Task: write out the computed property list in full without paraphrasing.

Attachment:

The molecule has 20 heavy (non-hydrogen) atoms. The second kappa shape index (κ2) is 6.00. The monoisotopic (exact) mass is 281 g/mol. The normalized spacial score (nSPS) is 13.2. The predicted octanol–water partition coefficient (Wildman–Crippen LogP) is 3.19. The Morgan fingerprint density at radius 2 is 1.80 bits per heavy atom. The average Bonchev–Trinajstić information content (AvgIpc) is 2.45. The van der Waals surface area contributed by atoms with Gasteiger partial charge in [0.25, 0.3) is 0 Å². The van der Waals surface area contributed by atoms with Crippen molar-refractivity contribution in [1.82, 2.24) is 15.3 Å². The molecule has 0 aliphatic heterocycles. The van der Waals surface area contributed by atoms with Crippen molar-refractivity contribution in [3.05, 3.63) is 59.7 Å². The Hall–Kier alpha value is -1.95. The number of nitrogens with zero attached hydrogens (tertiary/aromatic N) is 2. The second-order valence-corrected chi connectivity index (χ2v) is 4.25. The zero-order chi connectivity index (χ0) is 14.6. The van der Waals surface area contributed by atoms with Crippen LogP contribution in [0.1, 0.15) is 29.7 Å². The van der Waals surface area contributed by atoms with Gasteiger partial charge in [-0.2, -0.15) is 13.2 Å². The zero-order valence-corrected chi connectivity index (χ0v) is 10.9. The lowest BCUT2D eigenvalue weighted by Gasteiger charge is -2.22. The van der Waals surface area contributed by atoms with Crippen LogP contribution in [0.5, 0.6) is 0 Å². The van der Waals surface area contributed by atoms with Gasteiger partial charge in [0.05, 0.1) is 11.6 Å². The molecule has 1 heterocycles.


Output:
The molecule has 20 heavy (non-hydrogen) atoms. The second kappa shape index (κ2) is 6.00. The monoisotopic (exact) mass is 281 g/mol. The normalized spacial score (nSPS) is 13.2. The predicted octanol–water partition coefficient (Wildman–Crippen LogP) is 3.19. The Morgan fingerprint density at radius 2 is 1.80 bits per heavy atom. The average Bonchev–Trinajstić information content (AvgIpc) is 2.45. The van der Waals surface area contributed by atoms with Gasteiger partial charge in [0.25, 0.3) is 0 Å². The van der Waals surface area contributed by atoms with Crippen molar-refractivity contribution in [1.82, 2.24) is 15.3 Å². The molecule has 0 aliphatic heterocycles. The van der Waals surface area contributed by atoms with Crippen molar-refractivity contribution in [3.05, 3.63) is 59.7 Å². The Hall–Kier alpha value is -1.95. The number of nitrogens with zero attached hydrogens (tertiary/aromatic N) is 2. The second-order valence-corrected chi connectivity index (χ2v) is 4.25. The zero-order chi connectivity index (χ0) is 14.6. The van der Waals surface area contributed by atoms with Crippen LogP contribution in [0.1, 0.15) is 29.7 Å². The van der Waals surface area contributed by atoms with Gasteiger partial charge in [-0.2, -0.15) is 13.2 Å². The zero-order valence-corrected chi connectivity index (χ0v) is 10.9. The lowest BCUT2D eigenvalue weighted by Gasteiger charge is -2.22. The van der Waals surface area contributed by atoms with Crippen LogP contribution in [0.5, 0.6) is 0 Å². The van der Waals surface area contributed by atoms with Gasteiger partial charge in [0.05, 0.1) is 11.6 Å². The molecule has 1 heterocycles.